Matter & Energy

Matter is composed of atoms or groups of atoms called molecules. The arrangement of particles in a material depends on the physical state of the substance. In a solid, particles form a compact structure that resists flow. Particles in a liquid have more energy than those in a solid. They can flow past one another, but they remain close. Particles in a gas have the most energy. They move rapidly and are separated from one another by relatively large distances.


Iron, (Latin ferrum,”iron”) symbol Fe, magnetic, malleable, silvery white metallic element. The atomic number of iron is 26; iron is one of the transition elements of the periodic table (see Periodic Law).

Metallic iron was known and used for ornamental purposes and weapons in prehistoric ages; the earliest specimen still extant, a group of oxidized iron beads found in Egypt, dates from about 4000 bc. The archaeological term Iron Age properly applies only to the period when iron was used extensively for utilitarian purposes, as in tools, as well as for ornamentation. The beginnings of modern processing of iron can be traced back to central Europe in the mid-14th century bc.


Pure iron has a hardness that ranges from 4 to 5. It is soft, malleable, and ductile. Iron is easily magnetized at ordinary temperatures; it is difficult to magnetize when heated, and at about 790° C (about 1450° F) the magnetic property disappears. Pure iron melts at about 1535° C (about 2795° F), boils at 2750° C (4982° F), and has a specific gravity of 7.86. The atomic weight of iron is 55.847.

The metal exists in three different forms: ordinary, or a-iron (alpha-iron); g-iron (gamma-iron); and δ-iron (delta-iron). The internal arrangement of the atoms in the crystal lattice changes in the transition from one form to another. The transition from a-iron to g-iron occurs at about 910° C (about 1700° F), and the transition from g-iron to δ-iron occurs at about 1400° C (about 2600° F). The different physical properties of all allotropic forms and the difference in the amount of carbon taken up by each of the forms play an important part in the formation, hardening, and tempering of steel.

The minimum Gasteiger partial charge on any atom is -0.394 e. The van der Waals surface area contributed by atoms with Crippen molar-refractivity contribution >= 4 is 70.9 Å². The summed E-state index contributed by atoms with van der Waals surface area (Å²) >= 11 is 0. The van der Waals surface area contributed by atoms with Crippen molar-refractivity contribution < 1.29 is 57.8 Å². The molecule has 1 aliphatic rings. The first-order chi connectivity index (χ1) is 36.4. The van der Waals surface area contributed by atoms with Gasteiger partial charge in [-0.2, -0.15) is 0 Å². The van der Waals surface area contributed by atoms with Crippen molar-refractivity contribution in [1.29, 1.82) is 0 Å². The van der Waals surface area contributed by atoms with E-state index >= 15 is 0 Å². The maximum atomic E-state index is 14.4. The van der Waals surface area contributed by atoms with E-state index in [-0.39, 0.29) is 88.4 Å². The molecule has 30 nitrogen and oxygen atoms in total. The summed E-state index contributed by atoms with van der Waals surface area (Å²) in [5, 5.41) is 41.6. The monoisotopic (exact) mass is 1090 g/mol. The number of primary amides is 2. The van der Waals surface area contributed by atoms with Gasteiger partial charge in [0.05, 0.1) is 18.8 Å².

Chemically, iron is an active metal. It combines with the halogens (fluorine, chlorine, bromine, iodine, and astatine), sulfur, phosphorus, carbon, and silicon. It displaces hydrogen from most dilute acids. It burns in oxygen to form ferrosoferric oxide. When exposed to moist air, iron becomes corroded, forming a reddish-brown, flaky, hydrated ferric oxide commonly known as rust. The formation of rust is an electrochemical phenomenon in which the impurities present in iron form an electrical “couple” with the iron metal. A small current is set up, water from the atmosphere providing an electrolytic solution. Water and soluble electrolytes such as salt accelerate the reaction. In this process the iron metal is decomposed and reacts with oxygen in the air to form rust. The reaction proceeds faster in those places where rust accumulates, and the surface of the metal becomes pitted. See Corrosion.

When iron is dipped into concentrated nitric acid, it forms a layer of oxide that renders it passive—that is, it does not react chemically with acids or other substances. The protective oxide layer is easily broken through by striking or jarring the metal, which then becomes active again.


Pure iron, prepared by the electrolysis of ferrous sulfate solution, has limited use. Commercial iron invariably contains small amounts of carbon and other impurities that alter its physical properties, which are considerably improved by the further addition of carbon and other alloying elements.

By far the greatest amount of iron is used in processed forms, such as wrought iron, cast iron, and steel. Commercially pure iron is used for the production of galvanized sheet metal and of electromagnets. Iron compounds are employed for medicinal purposes in the treatment of anemia, when the amount of hemoglobin or the number of red blood corpuscles in the blood is lowered. Iron is also used in tonics.